May
13

The two pillars of international efforts to understand and manage climate change are the Intergovernmental Panel on Climate Change (IPCC) and the United Nations Framework Convention on Climate Change (UNFCCC). These two UN organizations have been meeting for decades and play the leading roles in understanding climate change science and developing global policy responses. National participation in these organizations is voluntary. In both organizations, the capacity of nations to understand the carbon cycle and develop national greenhouse gas (GHG) inventories is intrinsic to their success or failure in meeting their commitments to address climate change.
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Apr
2

Over the years, we have accumulated a large trove of blog posts on carbon management topics. There are four pieces that continue to demand attention and are the most visited on our website. These posts address fundamental concepts we all need to understand. And so we have done some updating with new information.

Curious which topics the world is most interested in?
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Jan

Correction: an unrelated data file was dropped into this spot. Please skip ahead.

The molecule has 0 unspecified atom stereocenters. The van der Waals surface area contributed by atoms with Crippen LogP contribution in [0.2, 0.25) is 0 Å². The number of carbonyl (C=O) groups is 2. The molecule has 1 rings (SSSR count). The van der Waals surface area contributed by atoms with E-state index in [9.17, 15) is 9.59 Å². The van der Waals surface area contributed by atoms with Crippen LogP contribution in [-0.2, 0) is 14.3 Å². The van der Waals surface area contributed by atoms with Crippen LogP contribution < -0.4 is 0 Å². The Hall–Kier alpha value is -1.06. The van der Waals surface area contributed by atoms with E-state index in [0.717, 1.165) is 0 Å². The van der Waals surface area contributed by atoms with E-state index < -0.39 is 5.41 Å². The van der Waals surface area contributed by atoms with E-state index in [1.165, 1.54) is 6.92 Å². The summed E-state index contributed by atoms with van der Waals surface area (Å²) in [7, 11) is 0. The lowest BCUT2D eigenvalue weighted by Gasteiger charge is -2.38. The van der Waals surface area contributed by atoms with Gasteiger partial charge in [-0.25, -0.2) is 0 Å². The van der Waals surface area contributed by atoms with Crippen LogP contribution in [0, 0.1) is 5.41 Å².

26

If you are reading this blog, then you probably spend part of your time working on the issue of climate change. Don’t you sometimes just get tired? Tired of the constant burden of pushing on a topic too few people seem to care enough about?
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Jan
25

Renewable Energy Certificates, RECs, in the voluntary green power market are not additional. They do not result in emissions reductions, as reported in rigorous, peer-reviewed research.1
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Nov
25
Nov
6
Nov
6
Oct
1
Aug
21
Jul
7
Jun
9

“Can USEPA’s new power plant ‘rule’ break our climate logjam?”
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May
7
Mar
12
Mar
12
Feb
21
Jan
28
Sep
23
Jul
15
May
10
Mar
28

There is a small but growing literature that considers the challenge of climate change through the ethicist’s lens. So-called “climate ethics” addresses the ethical imperative for action on climate change. (See this short interview for a good introduction to the flavor of the discourse.) This discussion is important, but while the broad issue of climate change is analyzed at a macro-level, there is a separate litany of ethical questions relevant to those working on the ground to design and implement climate programs and policies.

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